When you buy your favourite bread or pastry, you don’t think much about how it was made. A dough and an oven and that are that, you’d say, but the process is not so simple. Between mixing the dough with a spiral mixer and baking it in the oven, there are some important steps in between.
One of those essential processes is dough proofing. Proofing or as most people know it ‘rising’ is a process that lets the dough reach a greater height and volume than it would if it’s directly put in the oven. Dough that has yeast needs to be proved before the baking stage. There are three ways to do this. You can cover the dough and let it rise at room temperature, you can put the pan of dough near a heat source to catalyze the process, or you can simply use a professional retarder proofer (a machine specially made to do this).
If you own a pizzeria or bakery business where you make a lot of dough and you need to speed up the preparation time, it definitely pays off to get a bakery retarder and proofer. This type of machine is a special cabinet that allows you to adjust the temperature and humidity levels as needed. This way you to have complete control of the proofing process, and have the option to retard it and maintain the dough fresh to be used in a later time.
Using a retarder proofer cabinet has two main benefits. First of all, it gives you the flexibility to bake your dough whenever you want, and second, it can improve the flavour of the final product.
Dough proofer retarder cabinets allow you to postpone the proofing process. These machines let you divide the production process into two phases: dough mixing and proofing baking. This would allow you to mix the dough and let your staff go home in the night shifts while the dough is proofed in the cabinet and becomes ready for baking the next morning. By not having to keep your staff on night shifts, you could require fewer employees.
What’s more, in addition to regarding the whole process, it can also speed it up. The whole process of making bread can often consume an entire day. You’ll have to mix the dough, wait for it to rise, shape it, wait for it rise again and then finally bake it. If a single loaf of bread takes about six hours, imagine how much you can manage to bake with the help of the retarder cabinet.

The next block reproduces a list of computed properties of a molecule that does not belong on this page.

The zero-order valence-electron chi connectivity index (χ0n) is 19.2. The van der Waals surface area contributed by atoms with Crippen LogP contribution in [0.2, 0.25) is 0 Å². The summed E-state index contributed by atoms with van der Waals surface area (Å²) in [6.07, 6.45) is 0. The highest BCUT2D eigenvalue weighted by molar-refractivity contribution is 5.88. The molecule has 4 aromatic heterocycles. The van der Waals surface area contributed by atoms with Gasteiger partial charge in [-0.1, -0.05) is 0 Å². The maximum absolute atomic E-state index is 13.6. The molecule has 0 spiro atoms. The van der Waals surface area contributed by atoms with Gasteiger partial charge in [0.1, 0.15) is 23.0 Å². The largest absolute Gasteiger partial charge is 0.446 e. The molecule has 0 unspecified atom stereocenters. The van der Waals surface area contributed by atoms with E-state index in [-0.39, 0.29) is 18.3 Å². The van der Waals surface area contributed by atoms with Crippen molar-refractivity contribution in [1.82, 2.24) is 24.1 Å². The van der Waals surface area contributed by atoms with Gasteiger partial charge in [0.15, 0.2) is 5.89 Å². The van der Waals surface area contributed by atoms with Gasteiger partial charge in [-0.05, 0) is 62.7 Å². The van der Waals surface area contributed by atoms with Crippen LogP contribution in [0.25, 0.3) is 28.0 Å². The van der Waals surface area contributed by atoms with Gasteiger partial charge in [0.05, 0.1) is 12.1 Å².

These cabinets will also allow you to keep an amount of dough in stock, which can be used to bump up your production on peak days. Тhe prooving process causes less evaporation, so the dough will be moist and will rise more. This means you’ll need up to 50% less yeast, so you’ll be able to save on this as well.
A slower proofing process can lead to a smoother dough to the core of the product. So, by using the proofer you can also improve the organoleptic properties of your products. The taste and aroma will intensify (that isn’t always the case when you have fast and forced proofing). That being said, you can use this machine to add more flavour to your premium-grade products, like artisan bread.
How to Use a Retarder Proofer
In the proofing process, the dough rises because of the chemical reactions caused by the enzymes mixed into it. The enzymes interact with the starches in the flour (they turn them into sugar). Next, the sugar turns into carbon dioxide. Once this process is finished, the retarder proofer machine is here to help.
Most bakeries or successful pizza businesses use the retarder proofer cabinet at night. It can keep the dough below 4°C. At this temperature, the yeast fermentation slows down, and the production of carbon dioxide stop. Practically, it’s put on hold until the set programme begins (for a maximum of 72 hours). This is possible because of the precise control of temperature, humidity and time in a thermally-insulated environment that will let the fermentation begin only at the set time.
There are several stages of using the retarder proover machine.
The first stage starts when the dough is introduced. The temperature is usually set around 2°C or lower (the dough won’t react when placed in such a cold environment). Keeping the chamber this cold blocks some the fermentation. However, avoid setting the temperatures too low, otherwise, your dough will freeze and then you’ll have to wait for it to defrost.
This phase happens between blocking and proving. Maintenance, or the stage of conservation, requires a temperature of 2oC degrees. Since this is quite a low temperature, the dough won’t react, or in other words, it can be maintained up to 72 hours.
Avoid proofing your dough at temperatures that are higher than 30C because it would annul the effect of the retarded proofing process. The heat and humidity stage with temperatures higher than 22 and 28 C is known as the stage of fermentation. This is the stage when the dough rises.
Once the dough is proved, it can go into the sleepy stage. The bread proving process slows down when the temperature reaches 14oC. At this stage, you should try to lower this temperature while also ensuring to set the right humidity level to maintain the dough. Don’t keep the product longer than two hours in this stage. The duration of the sleepy stage mainly depends on the dough composition and the overall process.